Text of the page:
Over the past three years, the EPA has co-hosted pollinator summits on several topics, including seed treatments, honey bee health, Varroa mites, and forage and nutrition.


In addition, through its Pesticide Program Dialogue Committee, the EPA sought advice on how to improve pesticide labeling, increase methods for reporting bee kill incidents, expand the availability of best management practices for reducing pollinator exposure to pesticides, and develop a consistent approach for investigating bee kill incidents.


“In response to the advice received, the EPA has greatly improved pesticide labels for the neonicotinoids and has imposed similar labeling requirements for other pesticides that are acutely toxic to bees,” Jones said.


“We have expanded the various methods that bee kill incidents can be reported, both via the EPA’s website and other mechanisms, and we worked with states to develop a more consistent approach and guidance for investigating bee kill incidents.’


EPA has also worked with stakeholders and land grant universities to make more publically available information on best management practices for reducing pesticide exposures to bees.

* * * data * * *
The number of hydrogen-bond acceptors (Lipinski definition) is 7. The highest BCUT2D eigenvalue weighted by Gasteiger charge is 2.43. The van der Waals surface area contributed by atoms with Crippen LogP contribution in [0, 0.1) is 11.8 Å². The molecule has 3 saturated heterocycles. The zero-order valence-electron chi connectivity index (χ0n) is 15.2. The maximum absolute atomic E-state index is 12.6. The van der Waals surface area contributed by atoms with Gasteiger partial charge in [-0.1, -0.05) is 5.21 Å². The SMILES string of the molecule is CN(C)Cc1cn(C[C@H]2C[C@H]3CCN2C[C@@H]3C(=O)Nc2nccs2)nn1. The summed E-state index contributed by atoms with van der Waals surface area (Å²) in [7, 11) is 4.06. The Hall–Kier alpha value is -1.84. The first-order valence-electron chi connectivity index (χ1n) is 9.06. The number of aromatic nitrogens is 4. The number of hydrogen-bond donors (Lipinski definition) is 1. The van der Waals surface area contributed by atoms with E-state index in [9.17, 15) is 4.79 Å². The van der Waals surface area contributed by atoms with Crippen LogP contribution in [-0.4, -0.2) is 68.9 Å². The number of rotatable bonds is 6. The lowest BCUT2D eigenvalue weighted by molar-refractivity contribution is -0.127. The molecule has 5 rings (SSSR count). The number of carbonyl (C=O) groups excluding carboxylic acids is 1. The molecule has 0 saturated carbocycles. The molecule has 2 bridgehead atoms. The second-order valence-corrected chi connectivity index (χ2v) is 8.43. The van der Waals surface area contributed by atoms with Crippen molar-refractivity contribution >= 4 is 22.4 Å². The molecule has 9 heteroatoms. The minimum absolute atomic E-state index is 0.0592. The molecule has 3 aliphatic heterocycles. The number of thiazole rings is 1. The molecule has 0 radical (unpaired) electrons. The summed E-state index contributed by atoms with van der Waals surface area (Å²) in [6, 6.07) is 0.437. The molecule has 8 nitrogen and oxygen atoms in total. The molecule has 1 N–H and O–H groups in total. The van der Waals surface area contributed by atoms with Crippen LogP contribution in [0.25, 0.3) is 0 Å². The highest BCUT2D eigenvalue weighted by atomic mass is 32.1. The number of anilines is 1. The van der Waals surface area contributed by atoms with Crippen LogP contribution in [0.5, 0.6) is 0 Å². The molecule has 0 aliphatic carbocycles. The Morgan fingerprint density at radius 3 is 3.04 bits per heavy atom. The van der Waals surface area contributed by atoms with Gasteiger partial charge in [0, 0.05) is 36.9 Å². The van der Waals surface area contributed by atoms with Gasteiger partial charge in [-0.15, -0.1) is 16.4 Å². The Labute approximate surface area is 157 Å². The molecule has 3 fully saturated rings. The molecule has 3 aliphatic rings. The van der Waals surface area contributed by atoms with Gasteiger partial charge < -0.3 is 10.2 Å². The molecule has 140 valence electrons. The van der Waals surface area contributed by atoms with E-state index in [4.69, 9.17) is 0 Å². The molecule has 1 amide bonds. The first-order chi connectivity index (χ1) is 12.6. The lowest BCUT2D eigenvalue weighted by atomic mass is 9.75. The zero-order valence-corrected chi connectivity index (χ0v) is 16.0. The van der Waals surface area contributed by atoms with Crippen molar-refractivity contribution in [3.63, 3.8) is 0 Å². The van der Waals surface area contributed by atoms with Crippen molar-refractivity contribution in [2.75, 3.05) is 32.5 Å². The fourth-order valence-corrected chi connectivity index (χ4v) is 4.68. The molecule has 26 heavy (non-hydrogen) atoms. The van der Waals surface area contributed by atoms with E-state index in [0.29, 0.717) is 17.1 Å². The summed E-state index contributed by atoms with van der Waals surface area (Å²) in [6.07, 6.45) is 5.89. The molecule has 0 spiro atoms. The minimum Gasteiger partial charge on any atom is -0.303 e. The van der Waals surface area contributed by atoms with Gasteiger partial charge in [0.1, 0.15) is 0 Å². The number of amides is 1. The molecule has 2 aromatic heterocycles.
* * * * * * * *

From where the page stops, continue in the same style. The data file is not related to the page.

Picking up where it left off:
“In the near future, as part of the roll out of the Pollinator Health Strategy, the EPA will soon announce additional initiatives for continuing to improve pollinator health,” Jones said.


“We will take those actions based upon the best available science and utilizing our longstanding principles of public engagement and transparency.


“The EPA we will also continue to work with the USDA and other federal and state agencies to protect pollinators while also ensuring that growers can meet their pest control needs in order to maintain a diverse ecosystem and provide for a healthy and abundant United States food supply.”